2nd Lieutenant John Francis HORSFIELD


Regiment/Service:
Manchester Regiment
Unit:
6th Battalion
Service Number:
n/a
Date of Death:
26 July 1917 - Killed in Action
Age:
29
Cemetery / Memorial:
Grave Number:
I. F. 16.


Personal History:

John was born on 22nd January 1887 at Terrace Road, Buxton, the son of Emma Millicent Horsfield, later of "Wood Cliffe," Dale Road, Buxton, Derbyshire, and the late John Horsfield (Accountant) who died in the December quarter 1913.
In 1901 they lived at 19 Bath Street, Buxton. John had three older sisters, Gertrude, Annie and Ada E., and a twin brother Arthur. (RG 13/3270). John was educated at Lady Manners School, Bakewell, Derbyshire, before studying at Manchester University and joining the O.T.C. In 1911 (Census RG 14/21243) the family were at 18 Bath Road, Buxton, and John was employed as an "Architect and Surveyor". At the time of his enlistment he was 5' 9" (1.75 m.) tall. He was unmarried.

Military History:
The 6th Battalion, The Manchester Regiment, was a pre-war Territorial unit. Many of its members held "white collar" positions employed by the City's legal, financial and stockbroking practices or worked for the major commercial organisations.

Having been a member of Manchester University's O.T.C., John enlisted into the 2/6 Battalion as a 2nd Lieutenant on 27th October 1915 (London Gazette, 13 December 1915.) and  'The Buxton Advertiser', reporting confirmation of his death on 18th August 1917, stated that he went to France in December 1916, ultimately seeing action as a member of the Brigade Staff.

He was killed in action on 26th July 1917 - the Certificate of Death in his Service papers only says "in the field" and "in Belgium". He left 113.6s.0d (113.30) in his will to his widowed mother. The same 'Advertiser' report indicated that "It appears he was in a place of perfect safety, when he saw his men in danger he rushed out whilst heavy shell fire was going on, to get them under cover, when a piece of shell struck him, death being instantaneous." It also reported that when the telegram arrived at his mother's to notify her of his death she was out, posting a letter to him.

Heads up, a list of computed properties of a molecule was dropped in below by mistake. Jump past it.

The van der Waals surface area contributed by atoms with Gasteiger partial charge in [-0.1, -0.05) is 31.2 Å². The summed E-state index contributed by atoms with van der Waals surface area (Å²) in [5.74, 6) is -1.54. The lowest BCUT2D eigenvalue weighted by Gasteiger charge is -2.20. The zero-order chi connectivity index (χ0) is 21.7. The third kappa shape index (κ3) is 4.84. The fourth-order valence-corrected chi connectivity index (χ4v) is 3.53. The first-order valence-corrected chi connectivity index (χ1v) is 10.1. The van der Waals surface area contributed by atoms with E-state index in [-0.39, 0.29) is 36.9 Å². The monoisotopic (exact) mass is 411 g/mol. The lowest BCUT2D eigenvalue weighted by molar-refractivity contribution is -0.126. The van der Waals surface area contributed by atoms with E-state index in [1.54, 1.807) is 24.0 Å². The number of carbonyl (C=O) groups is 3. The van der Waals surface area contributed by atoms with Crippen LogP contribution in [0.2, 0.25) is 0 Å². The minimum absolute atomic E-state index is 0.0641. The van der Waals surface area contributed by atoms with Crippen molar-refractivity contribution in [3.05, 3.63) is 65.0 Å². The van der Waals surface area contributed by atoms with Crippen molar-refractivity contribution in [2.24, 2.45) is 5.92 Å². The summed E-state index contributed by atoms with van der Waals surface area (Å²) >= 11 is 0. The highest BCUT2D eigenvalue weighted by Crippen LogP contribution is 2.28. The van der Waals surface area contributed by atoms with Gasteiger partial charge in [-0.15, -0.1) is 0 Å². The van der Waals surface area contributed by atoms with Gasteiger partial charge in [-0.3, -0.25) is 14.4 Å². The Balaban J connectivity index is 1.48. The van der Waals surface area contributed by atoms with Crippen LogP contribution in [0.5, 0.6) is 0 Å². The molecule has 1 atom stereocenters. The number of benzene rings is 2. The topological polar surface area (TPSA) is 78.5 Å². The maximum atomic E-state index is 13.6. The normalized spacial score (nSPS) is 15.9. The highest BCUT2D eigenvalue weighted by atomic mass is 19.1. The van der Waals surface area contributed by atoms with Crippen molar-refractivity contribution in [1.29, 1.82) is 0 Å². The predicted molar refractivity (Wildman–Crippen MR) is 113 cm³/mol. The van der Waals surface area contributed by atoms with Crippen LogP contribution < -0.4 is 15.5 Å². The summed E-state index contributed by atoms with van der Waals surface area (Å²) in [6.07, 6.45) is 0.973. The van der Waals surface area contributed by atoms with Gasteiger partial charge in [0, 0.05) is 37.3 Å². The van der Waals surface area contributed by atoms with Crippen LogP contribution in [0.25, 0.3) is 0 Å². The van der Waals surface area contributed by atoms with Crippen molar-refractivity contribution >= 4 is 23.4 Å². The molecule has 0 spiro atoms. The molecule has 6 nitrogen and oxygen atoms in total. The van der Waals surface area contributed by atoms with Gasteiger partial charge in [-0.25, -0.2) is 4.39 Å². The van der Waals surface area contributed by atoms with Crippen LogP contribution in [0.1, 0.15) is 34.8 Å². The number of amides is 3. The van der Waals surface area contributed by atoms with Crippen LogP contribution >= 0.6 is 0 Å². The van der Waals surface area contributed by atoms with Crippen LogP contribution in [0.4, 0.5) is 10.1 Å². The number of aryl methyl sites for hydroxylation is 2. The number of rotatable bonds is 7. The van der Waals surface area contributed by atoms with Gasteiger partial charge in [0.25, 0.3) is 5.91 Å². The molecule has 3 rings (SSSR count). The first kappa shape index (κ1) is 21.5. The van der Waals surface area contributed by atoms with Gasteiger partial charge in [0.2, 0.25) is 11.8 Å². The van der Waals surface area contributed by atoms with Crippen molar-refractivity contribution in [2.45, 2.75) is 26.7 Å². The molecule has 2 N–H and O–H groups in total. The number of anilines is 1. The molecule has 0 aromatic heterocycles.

His Company Captain wrote: "For over two years our friend and brother Officer, John Francis Horsfield, has been with us, and since his advent until the sorrowful departure now, he has filled us with the greatest admiration for him.

And now he rests in the quiet soldiers' cemetery, his beautiful life and devotion to duty play fresh in our memories as legacies from him who was loved by all the battalion. For the whole Company, Officers and men I am conveying to you their sincere sympathies with you in the loss of one who was so highly esteemed."

Sources:
· I am grateful to the British War Graves for the photo of John's grave
· John's photo is from an album of Capt B.S.Hoare taken when he was serving with the 2/6th Battalion, before he moved to the Grenadiers Guards.
   He took 140 pics of the Battalion between 9th July - 5th Nov 1916. (By courtesy "Monsstar" - Great War Forum)
· I am grateful to Roy Sellstrom BEM for the copy of John's Service papers.
· The Buxton Advertiser - 18 August 1917


Link to CWGC Record
2/Lt Horsfield's grave at Coxyde
2/Lt J F Horsfield
poppy